U.S. Fourth Circuit - The FindLaw 4th Circuit Court of Appeals Opinion Summaries Blog

February 2014 Archives

Brief Schedule Set for Va. Gay Marriage Appeal; Intervention Sought

While a combined expedited appeal is pending in the Tenth Circuit regarding Oklahoma and Utah's bans on gay marriage, the Fourth Circuit will be looking over opening briefs and the combined appendix. The briefing schedule for the appeal is out, and briefing will occur through April and May, with no hearing yet scheduled.

Meantime, Lambda Legal and a class action lawsuit challenging Virginia's gay marriage ban is also pushing its way thorough the lower court. Attorneys for the class are seeking to intervene in the present set of consolidated cases, as the outcome of the present case -- which involves four plaintiffs -- could bind the entire class of more than 14,000 same-sex couples.

SSM Litigation: Carolinas and the Effect of the Virginia Opinion

Last week's decision, holding Virginia's ban on same-sex marriage to be undeclarationable unconstitutional, got a lot of attention, and rightfully so -- it was the first of its kind in the South, and followed similar decisions in two conservative Tenth Circuit states. But Virginia's battle isn't the only pending gay marriage litigation pending in the Fourth Circuit.

We've already talked abut West Virginia's lawsuit, which is in the early stages and is still gathering plaintiffs, but there are also parties challenging North and South Carolinas' bans. This raises an interesting question: how will the Virginia decision impact its fellow Fourth Circuit states?

Law Students Win Ramadan Prison Diet Appeal

Gary Wall is an inmate housed at Red Onion State Prison (ROSP) in Pound, Virginia. As a member of the Nation of Islam, he observed Ramadan in 2008 and 2009. Prison officials provide special meals to accommodate Muslims' sunrise-to-sunset fasting.

After half the prison population signed up for Ramadan in 2009, the prison adopted a special policy requiring those wishing to participate to prove the sincerity of their beliefs by providing physical evidence, such as a Quran, a prayer rug, or some other physical article of faith. Unfortunately for Wall, the Virginia Department of Corrections had lost all of his belongings when he was transferred to ROSP.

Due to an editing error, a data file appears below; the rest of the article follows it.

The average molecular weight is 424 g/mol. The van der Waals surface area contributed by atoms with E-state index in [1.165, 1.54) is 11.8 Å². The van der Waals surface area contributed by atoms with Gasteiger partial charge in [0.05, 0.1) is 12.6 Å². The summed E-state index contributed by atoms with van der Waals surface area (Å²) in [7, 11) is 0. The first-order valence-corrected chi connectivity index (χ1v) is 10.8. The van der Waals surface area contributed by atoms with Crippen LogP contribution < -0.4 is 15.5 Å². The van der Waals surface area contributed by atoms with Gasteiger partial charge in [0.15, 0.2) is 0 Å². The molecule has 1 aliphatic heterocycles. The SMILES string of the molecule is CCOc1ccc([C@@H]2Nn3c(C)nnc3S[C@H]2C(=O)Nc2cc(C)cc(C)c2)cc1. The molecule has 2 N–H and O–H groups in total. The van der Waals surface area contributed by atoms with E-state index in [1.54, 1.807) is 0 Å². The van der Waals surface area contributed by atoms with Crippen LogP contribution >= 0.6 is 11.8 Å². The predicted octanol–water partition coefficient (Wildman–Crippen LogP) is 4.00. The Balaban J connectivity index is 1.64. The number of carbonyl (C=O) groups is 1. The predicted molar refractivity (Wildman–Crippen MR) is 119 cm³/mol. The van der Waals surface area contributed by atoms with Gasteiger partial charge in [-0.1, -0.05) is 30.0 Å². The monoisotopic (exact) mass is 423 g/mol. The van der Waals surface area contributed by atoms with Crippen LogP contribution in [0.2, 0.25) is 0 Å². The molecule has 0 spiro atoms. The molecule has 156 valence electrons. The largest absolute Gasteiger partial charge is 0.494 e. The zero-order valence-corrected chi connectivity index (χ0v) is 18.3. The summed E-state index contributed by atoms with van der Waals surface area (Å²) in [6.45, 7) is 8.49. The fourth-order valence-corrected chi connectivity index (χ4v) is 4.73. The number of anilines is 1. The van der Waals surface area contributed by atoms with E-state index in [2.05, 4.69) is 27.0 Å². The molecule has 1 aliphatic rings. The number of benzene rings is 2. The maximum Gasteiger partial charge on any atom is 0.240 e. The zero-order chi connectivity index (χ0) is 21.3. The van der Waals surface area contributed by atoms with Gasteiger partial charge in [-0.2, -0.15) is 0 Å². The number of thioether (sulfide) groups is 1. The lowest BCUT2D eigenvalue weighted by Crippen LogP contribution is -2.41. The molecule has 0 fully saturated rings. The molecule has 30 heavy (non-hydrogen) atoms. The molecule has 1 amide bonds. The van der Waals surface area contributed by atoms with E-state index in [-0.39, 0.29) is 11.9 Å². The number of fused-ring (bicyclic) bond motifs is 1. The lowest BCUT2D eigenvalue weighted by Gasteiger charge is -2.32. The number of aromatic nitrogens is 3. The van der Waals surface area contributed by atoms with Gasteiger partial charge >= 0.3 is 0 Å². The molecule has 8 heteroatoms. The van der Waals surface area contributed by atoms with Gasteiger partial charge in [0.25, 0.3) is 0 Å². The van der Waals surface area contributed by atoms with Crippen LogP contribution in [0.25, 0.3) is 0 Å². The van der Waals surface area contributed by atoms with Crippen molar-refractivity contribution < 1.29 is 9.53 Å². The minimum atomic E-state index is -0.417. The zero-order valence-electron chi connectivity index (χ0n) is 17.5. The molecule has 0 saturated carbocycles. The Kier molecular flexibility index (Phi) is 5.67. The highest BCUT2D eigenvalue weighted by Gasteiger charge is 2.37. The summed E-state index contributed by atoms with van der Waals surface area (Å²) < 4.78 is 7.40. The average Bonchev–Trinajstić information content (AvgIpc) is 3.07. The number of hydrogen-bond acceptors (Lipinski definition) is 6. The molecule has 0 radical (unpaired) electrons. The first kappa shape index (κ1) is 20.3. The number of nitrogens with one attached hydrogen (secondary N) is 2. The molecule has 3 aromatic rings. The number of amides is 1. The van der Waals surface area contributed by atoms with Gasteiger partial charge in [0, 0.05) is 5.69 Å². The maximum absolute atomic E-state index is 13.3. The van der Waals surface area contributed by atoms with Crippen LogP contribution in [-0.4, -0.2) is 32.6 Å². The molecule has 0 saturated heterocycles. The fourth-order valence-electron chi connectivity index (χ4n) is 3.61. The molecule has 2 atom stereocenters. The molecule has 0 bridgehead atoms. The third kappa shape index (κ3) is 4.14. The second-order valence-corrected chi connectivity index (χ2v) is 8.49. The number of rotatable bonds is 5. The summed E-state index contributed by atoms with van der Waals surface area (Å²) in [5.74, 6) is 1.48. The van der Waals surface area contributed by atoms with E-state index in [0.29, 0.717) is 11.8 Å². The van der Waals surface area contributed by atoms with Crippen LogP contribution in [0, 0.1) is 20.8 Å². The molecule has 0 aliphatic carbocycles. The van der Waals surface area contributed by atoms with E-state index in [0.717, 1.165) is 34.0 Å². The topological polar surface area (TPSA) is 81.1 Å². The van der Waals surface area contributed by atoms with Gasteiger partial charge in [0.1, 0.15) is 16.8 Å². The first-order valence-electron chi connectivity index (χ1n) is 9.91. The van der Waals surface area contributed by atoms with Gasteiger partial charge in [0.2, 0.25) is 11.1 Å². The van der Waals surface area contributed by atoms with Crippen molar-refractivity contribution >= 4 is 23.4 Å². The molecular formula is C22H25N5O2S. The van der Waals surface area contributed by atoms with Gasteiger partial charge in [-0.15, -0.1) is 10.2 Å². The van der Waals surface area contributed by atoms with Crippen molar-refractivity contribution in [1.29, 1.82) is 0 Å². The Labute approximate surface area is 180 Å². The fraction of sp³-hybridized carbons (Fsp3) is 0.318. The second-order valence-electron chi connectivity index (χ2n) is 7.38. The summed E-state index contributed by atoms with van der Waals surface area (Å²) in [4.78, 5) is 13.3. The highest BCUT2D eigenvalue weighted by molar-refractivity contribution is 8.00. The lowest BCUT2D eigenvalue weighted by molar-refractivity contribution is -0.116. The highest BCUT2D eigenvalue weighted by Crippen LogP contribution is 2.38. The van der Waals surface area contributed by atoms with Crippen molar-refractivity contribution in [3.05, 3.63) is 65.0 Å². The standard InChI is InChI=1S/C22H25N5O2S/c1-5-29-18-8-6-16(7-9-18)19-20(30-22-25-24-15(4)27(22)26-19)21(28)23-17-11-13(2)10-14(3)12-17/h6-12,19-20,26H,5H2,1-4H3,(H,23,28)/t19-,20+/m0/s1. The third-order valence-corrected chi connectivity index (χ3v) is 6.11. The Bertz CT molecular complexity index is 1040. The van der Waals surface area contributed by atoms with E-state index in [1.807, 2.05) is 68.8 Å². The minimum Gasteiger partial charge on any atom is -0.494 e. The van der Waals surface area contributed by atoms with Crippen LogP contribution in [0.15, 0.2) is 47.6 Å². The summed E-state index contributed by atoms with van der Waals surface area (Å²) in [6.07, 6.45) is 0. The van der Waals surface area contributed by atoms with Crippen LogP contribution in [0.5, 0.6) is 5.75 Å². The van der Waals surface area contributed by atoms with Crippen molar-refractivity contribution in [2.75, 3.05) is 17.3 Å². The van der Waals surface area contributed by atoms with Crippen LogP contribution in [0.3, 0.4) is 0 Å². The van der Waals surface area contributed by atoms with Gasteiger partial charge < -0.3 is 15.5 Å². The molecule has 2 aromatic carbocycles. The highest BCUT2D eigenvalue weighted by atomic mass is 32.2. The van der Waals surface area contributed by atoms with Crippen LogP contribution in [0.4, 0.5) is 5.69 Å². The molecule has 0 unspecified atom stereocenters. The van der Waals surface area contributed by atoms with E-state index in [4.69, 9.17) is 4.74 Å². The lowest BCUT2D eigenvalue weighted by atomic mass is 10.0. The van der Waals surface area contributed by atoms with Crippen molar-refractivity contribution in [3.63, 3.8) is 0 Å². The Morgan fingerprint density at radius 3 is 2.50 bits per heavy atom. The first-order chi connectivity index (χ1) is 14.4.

Despite producing a court judgment as proof of the lost items, documents showing that he was receiving religion-compliant meals throughout the year, and proof of his past participation in Ramadan, the prison refused to add him to the list.

5 Takeaways From Virginia's Same-Sex Marriage Decision

Last night, I got a tweet. And another. And another. It seemed that a judge in Virginia decided to give same-sex marriage advocates an early Valentine's Day present.

And so, in an eloquently-worded opinion, another state's ban on gay marriage falls. Here are five takeaways from another landmark case:

North Carolina Loses 'Choose Life' License Plate Speech Dispute

You may have heard about the rash of "Choose Life" license plate disputes clogging up the dockets in courts across this fine nation. States pass laws that allow special interest groups to have vanity plates created with their logo, charge a premium to drivers who wish to display the message, and split the revenue.

And then someone wants to say something that the majority doesn't like. In Virginia, it was a battle over a censored Confederate Flag logo. In South Carolina, it was a "Choose Life" plate, with no pro choice counterpart. Ditto for North Carolina, which made a bunch of unconvincing arguments that flopped in the face of binding circuit precedent, as well as the near-universal "Choose Life" opinions of other circuit courts.

Wolfe Asks SCOTUS to Bar Re-Prosecution Due to Misconduct

This is definitely one of the most egregious cases of prosecutorial misconduct that you'll ever see.

We last saw former death row inmate Justin Wolfe in May 2013, when the Fourth Circuit reversed the district court's order preventing the state from re-prosecuting Wolfe for a murder-for-hire. The district court's order came after Brady violations in the original trial, a defied habeas judgment that ordered the state to retry or release Wolf within 120 days, and a wee bit of witness intimidation.

The Fourth Circuit, while sympathetic, held that federal district courts lack the power to bar state courts from re-prosecuting. Wolfe is hoping that the Supreme Court feels differently.

Fourth Circuit Reads FDCPA's Plain Text, Joins Circuit Split

Do consumers have to dispute debts in writing in order to avail themselves of the protections of the Fair Debt Collection Practices Act (FDCPA)?

The Second, Ninth, and now Fourth Circuits all agree: the plain text of the FDCPA, even when the result is a wee bit odd, controls. Oral is okay, but written brings more protection. And then, there's the Third Circuit, which is willing to read things into the text that aren't there, for the sake of making the statute make sense.

What's got the circuits split? It's a question we see all too often: sloppy statutory drafting or intended as written?